Teaching writing in globalized learning communities – from multilingualism to translingualism  22 nd  Penn State Conferenc...
The purposes of this presentation <ul><li>The purpose of this paper is to re-frame the concept of language and literacy de...
Five metaphors  <ul><li>Language and literacy development (unmarked)  </li></ul><ul><li>Language and Literacy defined by i...
Language and literacy development (unmarked)  <ul><li>Language and literacy development </li></ul><ul><li>Rhetoric and com...
Language and Literacy defined by its context <ul><li>Migrant </li></ul><ul><li>Immigrant </li></ul><ul><li>Borderland epis...
Political, Hegemonic and Resistance powers of English <ul><li>English as a Second Language </li></ul><ul><li>English as an...
Beyond monolingual views of language and literacy development   <ul><li>Second Language Acquisition </li></ul><ul><li>Bili...
Attempts for more fluid conceptualizations  <ul><li>Transnational education </li></ul><ul><li>Hybridity </li></ul><ul><li>...
Linguistic Landscapes – Multiliteracy dig – Environmental Print <ul><li>Linguistic objects that mark the public space (Ben...
Linguistic Landscape of Harrison, NJ <ul><li>3 schools and 1,783 students </li></ul><ul><li>180 (approx. 10%) are classifi...
Translingualism in Harrison
 
 
 
Trans-language learner? Jonietz (1994) <ul><li>“ If the traditional terms are not really applicable, is there a more appro...
Translingual Writers – Kellman (2003) <ul><li>Translingual authors as “those who write in more than one language or in a l...
Cutter, M. J. (2005) Book (review of Kellman 2003)  <ul><li>Translingualism as a subject is certainly worthy of theorizati...
Proposing a new definition: translingualism/transliteracy  <ul><li>Languages and literacies that develop while interacting...
Transliteracy Education
Concrete Examples for English Teachers <ul><li>Translingual teacher as an orchestrator  </li></ul><ul><li>Translingual lin...
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Rhetoric and Composition 2011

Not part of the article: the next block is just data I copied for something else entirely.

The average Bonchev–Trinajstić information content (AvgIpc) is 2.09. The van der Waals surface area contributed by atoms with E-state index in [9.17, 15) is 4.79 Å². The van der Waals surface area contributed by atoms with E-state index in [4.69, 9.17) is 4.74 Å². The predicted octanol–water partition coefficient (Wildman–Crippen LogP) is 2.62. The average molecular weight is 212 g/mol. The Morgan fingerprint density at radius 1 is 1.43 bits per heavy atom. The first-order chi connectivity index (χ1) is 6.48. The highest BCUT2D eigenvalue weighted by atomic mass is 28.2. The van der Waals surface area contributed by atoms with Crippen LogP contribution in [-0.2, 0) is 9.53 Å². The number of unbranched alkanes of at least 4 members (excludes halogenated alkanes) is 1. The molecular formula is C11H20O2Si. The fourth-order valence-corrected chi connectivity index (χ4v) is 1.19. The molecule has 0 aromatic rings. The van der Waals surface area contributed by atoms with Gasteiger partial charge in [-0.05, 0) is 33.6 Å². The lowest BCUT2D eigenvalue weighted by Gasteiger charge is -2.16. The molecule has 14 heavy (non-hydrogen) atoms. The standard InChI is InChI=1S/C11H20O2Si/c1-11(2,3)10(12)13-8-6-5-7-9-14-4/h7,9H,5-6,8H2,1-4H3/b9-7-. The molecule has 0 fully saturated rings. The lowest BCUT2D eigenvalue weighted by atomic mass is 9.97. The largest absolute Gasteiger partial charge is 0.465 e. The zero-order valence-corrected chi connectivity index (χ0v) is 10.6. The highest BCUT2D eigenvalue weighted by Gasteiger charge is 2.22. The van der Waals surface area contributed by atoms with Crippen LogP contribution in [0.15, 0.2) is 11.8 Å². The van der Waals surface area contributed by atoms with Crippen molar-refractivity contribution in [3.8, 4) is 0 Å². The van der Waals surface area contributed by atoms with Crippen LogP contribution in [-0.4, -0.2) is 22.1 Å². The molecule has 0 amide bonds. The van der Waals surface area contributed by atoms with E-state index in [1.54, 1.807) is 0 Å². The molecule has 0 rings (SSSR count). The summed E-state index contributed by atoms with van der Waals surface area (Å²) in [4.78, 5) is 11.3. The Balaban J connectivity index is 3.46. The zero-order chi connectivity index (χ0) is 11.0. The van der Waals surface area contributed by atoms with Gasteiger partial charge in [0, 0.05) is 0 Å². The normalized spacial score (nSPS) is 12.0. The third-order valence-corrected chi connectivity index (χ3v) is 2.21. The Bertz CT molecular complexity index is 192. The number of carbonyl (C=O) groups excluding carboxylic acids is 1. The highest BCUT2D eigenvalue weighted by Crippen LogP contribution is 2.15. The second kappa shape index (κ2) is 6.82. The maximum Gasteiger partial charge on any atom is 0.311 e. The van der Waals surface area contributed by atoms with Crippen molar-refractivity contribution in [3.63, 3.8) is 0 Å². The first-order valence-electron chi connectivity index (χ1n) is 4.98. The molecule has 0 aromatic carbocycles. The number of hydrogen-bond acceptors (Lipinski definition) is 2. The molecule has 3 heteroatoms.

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A presentation given at the 2011 Rhetoric and Composition conference in State College, PA.

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  • This restaurant is an excellent example of linguistic diversity in Harrison and the of the fluidity of translingualism. Initially from the exterior, it appears the restaurant serves (and delivers) Chinese food. The yellow sign includes both Chinese characters and English words.
  • But a closer glance reveals the restaurant, which is Chinese-operated, also serves Peruvian-Chinese fusion food. In the 19 th and 20 th centuries, Chinese immigrants in Peru began to use Peruvian ingredients for their cooking and Latin American cooking techniques. As a result, “ chifa ” or “ chaufa ” was born. The two words, “ chifa ” or “ chaufa ” come from a Spanish pronunciation of the Mandarin words, “ chi fan ” or “ chao fan, ” meaning “ to eat rice ” or “ fried rice. ” This sign, therefore, is not only evidence of a Peruvian community In Harrison, but also the mixing of a Chinese-American restaurant with Peruvian-Chinese fusion food. For example, the sign here is in English, Spanish, and a Spanish pronunciation of a Chinese word. “ Seafood ” is English, “ Arroz ” is Spanish for rice, and “ Chaufa, ” meaning the rice is specially prepared.
  • Much like the Chinese/Peruvian restaurant, this Harrison storefront displays a combination of words and phrases from multiple languages. The store offers a variety of services – it is a travel agency and bank, which the owners have signified with English words like “travel” and “money transfer.” The store also advertises access to the internet, with Spanish words and phrases, like “internet café” and “cyber café.” Other phrases like “fax, copias &amp; P.O. Box,” are a fluid mixture of English and Spanish. Most importantly, this sign was purposely created by the store owner in a permanent manner, by affixing adhesive letters to glass and ordering a printed plexi-glass sign. The design was created and assumingly vetted by a number of people, members of the community who approved of the language use inherent in it.
  • In our final example, we compare the efforts of a furniture store, whose owners presumably do not speak Spanish, in their efforts to communicate with the Spanish-speaking community in Harrison. Here, five different signs indicate Paiva’s Furniture store has moved around the corner, in Spanish, Portuguese, and English. The Spanish sign reads “ Vaya a arrinconar y despues a hacer una izquierda, al lado de Elks. ” If you plug this sentence into an online translator, it means “ Go to corner and then make a left next to Elks. ” But in Spanish, the sentence sounds rather clumsy. If the owner was Spanish-speaking, he would most likely write the sign as, “ Ir a la esquina y girar a la izquierda, estamos al lado de Elks. ”
  • Rhetoric and Composition 2011

    1. 1. Teaching writing in globalized learning communities – from multilingualism to translingualism 22 nd Penn State Conference on Rhetoric and Composition – Rhetoric and Writing across Language Boundaries 2011 David Schwarzer – Mary Fuchs Montclair State University